The US Senate approved new $40 billion in military, economic and humanitarian assistance to Ukraine on Thursday, as Russia continues its offensive in the Donbas region.
The vote passed 86-11 after a week-long delay, despite objections from some self-proclaimed American Republicans. US President Joe Biden is expected to quickly sign the measure, unleashing vital support as the battle enters its fourth month.
The $40 billion package is more than the $33 billion Biden requested three weeks ago, and includes increased spending on defense and humanitarian aid.
Mr. Biden welcomed the passage of the bill and said the actions of Congress ensure there will not be a financial lapse for Ukraine. The President will sign the bill after it is formally transferred by the Senate.
The administration on Thursday also announced an additional $100 million in security assistance from previously authorized funds, including artillery, radar and other equipment.
More than half of the money in the new package will go towards arms, equipment and military financing for Ukraine, as well as restoring the US arsenal and supporting European Command operations.
The vote was delayed after Republican senator Rand Paul introduced several procedural hurdles to signal his opposition. He had wanted to include an inspector general for funds, and said he was concerned that the package would require additional deficit spending. Paul, a financially conservative lawmaker known for his non-interventionist stance, said last week that “we cannot save Ukraine by destroying the US economy”.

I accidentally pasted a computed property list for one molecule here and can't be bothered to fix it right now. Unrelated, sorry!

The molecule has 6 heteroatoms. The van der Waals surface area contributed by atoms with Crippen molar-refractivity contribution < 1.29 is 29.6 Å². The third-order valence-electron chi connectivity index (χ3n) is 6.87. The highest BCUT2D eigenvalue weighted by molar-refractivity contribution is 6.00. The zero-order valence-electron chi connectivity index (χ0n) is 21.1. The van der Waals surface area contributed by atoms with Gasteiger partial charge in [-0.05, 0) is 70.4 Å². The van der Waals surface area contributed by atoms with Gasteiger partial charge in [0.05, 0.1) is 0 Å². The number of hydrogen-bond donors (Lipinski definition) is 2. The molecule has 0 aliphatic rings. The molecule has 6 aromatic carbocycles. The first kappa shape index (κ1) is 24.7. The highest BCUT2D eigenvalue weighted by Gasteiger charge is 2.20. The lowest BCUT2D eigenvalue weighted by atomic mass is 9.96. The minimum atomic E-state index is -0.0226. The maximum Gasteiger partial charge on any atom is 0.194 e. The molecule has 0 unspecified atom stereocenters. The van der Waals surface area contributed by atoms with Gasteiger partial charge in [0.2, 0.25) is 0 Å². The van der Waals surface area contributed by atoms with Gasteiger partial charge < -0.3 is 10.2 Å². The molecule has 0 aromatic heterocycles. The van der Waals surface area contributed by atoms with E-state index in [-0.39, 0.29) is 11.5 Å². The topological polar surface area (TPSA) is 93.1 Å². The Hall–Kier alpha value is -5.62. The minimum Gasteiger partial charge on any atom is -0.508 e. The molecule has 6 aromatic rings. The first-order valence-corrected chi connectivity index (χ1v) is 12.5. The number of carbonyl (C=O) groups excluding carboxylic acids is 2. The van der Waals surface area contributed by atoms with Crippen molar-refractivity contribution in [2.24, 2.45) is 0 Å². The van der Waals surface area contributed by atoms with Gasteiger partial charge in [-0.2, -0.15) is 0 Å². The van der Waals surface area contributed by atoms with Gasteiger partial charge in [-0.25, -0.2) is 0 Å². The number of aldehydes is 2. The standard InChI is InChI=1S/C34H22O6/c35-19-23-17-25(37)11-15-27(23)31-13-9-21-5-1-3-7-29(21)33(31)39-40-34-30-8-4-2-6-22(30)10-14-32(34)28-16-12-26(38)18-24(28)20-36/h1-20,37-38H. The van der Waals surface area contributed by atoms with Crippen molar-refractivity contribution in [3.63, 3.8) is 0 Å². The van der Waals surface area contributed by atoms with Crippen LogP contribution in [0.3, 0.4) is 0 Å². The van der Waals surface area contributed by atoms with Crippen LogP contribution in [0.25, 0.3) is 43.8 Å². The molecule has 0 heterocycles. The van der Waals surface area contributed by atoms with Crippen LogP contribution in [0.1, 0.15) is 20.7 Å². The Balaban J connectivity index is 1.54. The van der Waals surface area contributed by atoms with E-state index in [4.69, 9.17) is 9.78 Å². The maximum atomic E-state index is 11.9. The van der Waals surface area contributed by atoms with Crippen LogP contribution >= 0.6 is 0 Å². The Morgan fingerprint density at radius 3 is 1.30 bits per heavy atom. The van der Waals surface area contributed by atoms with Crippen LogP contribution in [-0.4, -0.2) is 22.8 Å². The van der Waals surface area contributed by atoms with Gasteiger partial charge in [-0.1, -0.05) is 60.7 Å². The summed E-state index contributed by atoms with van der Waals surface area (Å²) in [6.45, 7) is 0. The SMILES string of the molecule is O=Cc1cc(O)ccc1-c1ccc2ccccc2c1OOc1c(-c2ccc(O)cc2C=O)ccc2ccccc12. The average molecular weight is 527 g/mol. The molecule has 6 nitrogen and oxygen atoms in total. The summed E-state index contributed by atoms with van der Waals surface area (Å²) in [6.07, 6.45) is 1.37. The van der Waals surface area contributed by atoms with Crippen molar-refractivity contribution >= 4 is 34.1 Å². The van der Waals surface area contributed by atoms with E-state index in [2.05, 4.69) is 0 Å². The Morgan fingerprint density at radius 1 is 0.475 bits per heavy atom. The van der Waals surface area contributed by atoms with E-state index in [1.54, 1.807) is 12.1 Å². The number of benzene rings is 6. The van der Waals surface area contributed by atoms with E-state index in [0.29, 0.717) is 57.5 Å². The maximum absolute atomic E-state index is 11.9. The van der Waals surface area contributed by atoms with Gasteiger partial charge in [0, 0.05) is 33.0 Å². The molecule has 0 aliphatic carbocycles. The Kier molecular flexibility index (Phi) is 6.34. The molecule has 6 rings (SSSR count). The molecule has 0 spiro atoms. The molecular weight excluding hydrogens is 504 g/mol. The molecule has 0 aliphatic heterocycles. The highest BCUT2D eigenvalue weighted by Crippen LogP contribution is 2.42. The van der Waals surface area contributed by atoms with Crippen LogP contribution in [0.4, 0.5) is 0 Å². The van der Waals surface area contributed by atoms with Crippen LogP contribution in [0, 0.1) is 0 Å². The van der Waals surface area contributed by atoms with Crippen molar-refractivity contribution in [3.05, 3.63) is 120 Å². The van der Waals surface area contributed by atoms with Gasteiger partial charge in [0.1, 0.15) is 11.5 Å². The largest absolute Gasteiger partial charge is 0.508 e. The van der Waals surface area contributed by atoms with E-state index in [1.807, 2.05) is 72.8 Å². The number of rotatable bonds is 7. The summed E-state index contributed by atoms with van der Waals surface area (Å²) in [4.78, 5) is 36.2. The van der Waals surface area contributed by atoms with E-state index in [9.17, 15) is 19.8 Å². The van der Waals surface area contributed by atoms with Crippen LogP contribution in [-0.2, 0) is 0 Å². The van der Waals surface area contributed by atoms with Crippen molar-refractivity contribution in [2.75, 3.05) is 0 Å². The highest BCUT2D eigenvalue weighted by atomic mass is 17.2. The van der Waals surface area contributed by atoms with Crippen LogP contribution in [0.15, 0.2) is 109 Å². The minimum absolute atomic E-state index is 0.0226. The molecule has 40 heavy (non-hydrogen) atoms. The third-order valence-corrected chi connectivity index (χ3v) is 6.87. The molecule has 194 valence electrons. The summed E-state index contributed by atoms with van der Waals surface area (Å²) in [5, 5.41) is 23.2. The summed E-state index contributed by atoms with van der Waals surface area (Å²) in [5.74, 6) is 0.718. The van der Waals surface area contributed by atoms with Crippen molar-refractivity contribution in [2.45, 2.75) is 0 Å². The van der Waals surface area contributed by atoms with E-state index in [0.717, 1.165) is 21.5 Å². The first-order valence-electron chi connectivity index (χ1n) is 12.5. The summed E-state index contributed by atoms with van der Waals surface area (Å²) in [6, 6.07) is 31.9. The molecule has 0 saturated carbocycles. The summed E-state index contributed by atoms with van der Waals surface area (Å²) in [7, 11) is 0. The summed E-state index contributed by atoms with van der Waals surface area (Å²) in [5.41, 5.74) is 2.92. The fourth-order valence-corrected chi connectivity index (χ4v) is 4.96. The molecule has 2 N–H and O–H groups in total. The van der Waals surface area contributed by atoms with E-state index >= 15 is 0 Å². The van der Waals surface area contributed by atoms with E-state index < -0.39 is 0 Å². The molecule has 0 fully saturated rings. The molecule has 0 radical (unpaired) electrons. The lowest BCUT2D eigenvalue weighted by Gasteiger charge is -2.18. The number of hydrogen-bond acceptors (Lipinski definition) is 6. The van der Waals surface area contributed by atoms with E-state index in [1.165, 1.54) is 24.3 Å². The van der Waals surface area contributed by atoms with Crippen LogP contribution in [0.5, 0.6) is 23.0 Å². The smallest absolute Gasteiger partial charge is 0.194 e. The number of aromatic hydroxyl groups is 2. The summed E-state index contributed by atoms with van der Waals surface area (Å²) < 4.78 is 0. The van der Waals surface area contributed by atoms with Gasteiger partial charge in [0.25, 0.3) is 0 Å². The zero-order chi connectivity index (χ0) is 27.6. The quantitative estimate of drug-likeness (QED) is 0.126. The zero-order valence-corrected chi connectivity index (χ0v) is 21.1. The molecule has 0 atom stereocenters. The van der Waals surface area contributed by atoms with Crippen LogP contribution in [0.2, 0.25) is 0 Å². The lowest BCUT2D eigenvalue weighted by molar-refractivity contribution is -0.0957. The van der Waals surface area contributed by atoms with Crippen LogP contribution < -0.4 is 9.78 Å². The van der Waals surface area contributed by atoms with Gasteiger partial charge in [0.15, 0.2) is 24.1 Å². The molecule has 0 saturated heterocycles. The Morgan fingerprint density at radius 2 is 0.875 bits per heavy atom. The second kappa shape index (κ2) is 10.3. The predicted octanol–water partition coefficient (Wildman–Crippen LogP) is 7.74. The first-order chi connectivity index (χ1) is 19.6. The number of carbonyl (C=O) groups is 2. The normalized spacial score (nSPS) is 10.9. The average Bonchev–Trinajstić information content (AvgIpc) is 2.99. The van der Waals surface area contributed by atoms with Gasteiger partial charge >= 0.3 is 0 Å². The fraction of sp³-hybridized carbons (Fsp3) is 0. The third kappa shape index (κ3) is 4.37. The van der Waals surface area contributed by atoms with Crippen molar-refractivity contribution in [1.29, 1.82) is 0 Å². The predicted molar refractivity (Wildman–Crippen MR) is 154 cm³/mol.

The US has provided billions of dollars in lethal assistance to Ukraine, including artillery and anti-tank systems that have played a key role in helping counter Russian efforts to capture Kyiv and other parts of the land country.
The new support comes as US officials describe a slow and slow offensive in eastern Ukraine turning into a war of attrition. Biden administration officials are skeptical of the prospects for any imminent diplomatic resolution. Thursday’s package is expected to last at least through September.
The bill was easily passed by the Senate with broad bipartisan support, and lawmakers in both parties said the significant package demonstrates US resolve as the fight continues.
“The authorization of this additional $40 billion to provide more artillery, anti-tank weapons and other hardware as well as economic and humanitarian aid to Ukraine is another blow to Ukraine.” the accused [Vladimir] Bob Menendez, chairman of the Democratic Senate Foreign Relations Committee, said Putin has struggled to deal with the most impactful, coordinated and wide-ranging economic sanctions in history. .
Jim Inhofe, the top Republican on the Senate armaments committee, said the bill would allow Ukraine to quickly receive much-needed military aid and more advanced weapons systems as Russia prepares to do so. for a protracted conflict.
He urged the Biden administration to do more “both helping Ukraine and replenishing our own stockpile, and we especially need to move faster in the production of bombs and ammunition.”
Senator Mike Lee, a member of the Republican group America First that voted against the aid, said he could not support the legislation without other measures to offset its costs.
“I support helping Ukraine repel Russian aggression, but because inflation, gas prices, and shortages keep Americans at home, I can’t support $40 billion in new spending unless when it is offset by cuts or withdrawals from authorized funds, especially when the European Union is not aligned with what we are doing to end this conflict in their own backyard,” he said. speak.